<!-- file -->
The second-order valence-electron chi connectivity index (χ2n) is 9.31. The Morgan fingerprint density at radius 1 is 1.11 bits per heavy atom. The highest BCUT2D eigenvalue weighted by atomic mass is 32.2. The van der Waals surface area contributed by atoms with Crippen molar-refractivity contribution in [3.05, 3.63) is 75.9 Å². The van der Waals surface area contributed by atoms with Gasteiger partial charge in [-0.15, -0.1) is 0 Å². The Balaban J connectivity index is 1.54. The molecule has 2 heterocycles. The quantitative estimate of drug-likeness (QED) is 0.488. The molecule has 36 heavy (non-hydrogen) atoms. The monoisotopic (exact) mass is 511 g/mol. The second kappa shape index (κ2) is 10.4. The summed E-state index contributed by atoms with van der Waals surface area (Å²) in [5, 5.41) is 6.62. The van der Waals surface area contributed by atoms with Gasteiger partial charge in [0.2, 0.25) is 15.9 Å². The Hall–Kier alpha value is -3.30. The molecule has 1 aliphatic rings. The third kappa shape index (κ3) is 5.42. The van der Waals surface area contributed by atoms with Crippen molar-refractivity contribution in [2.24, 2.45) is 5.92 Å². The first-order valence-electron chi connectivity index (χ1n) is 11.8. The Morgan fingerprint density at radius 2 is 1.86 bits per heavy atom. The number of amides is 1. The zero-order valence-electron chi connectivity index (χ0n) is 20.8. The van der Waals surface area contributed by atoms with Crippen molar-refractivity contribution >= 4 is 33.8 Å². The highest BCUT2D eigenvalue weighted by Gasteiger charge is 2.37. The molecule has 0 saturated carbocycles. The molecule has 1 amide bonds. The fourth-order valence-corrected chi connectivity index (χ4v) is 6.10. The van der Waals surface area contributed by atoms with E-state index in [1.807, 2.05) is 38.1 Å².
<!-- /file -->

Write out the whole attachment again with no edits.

The second-order valence-electron chi connectivity index (χ2n) is 9.31. The Morgan fingerprint density at radius 1 is 1.11 bits per heavy atom. The highest BCUT2D eigenvalue weighted by atomic mass is 32.2. The van der Waals surface area contributed by atoms with Crippen molar-refractivity contribution in [3.05, 3.63) is 75.9 Å². The van der Waals surface area contributed by atoms with Gasteiger partial charge in [-0.15, -0.1) is 0 Å². The Balaban J connectivity index is 1.54. The molecule has 2 heterocycles. The quantitative estimate of drug-likeness (QED) is 0.488. The molecule has 36 heavy (non-hydrogen) atoms. The monoisotopic (exact) mass is 511 g/mol. The second kappa shape index (κ2) is 10.4. The summed E-state index contributed by atoms with van der Waals surface area (Å²) in [5, 5.41) is 6.62. The van der Waals surface area contributed by atoms with Gasteiger partial charge in [0.2, 0.25) is 15.9 Å². The Hall–Kier alpha value is -3.30. The molecule has 1 aliphatic rings. The third kappa shape index (κ3) is 5.42. The van der Waals surface area contributed by atoms with Crippen molar-refractivity contribution in [2.24, 2.45) is 5.92 Å². The first-order valence-electron chi connectivity index (χ1n) is 11.8. The Morgan fingerprint density at radius 2 is 1.86 bits per heavy atom. The number of amides is 1. The zero-order valence-electron chi connectivity index (χ0n) is 20.8. The van der Waals surface area contributed by atoms with Crippen molar-refractivity contribution >= 4 is 33.8 Å². The highest BCUT2D eigenvalue weighted by Gasteiger charge is 2.37. The molecule has 0 saturated carbocycles. The molecule has 1 amide bonds. The fourth-order valence-corrected chi connectivity index (χ4v) is 6.10. The van der Waals surface area contributed by atoms with E-state index in [1.807, 2.05) is 38.1 Å².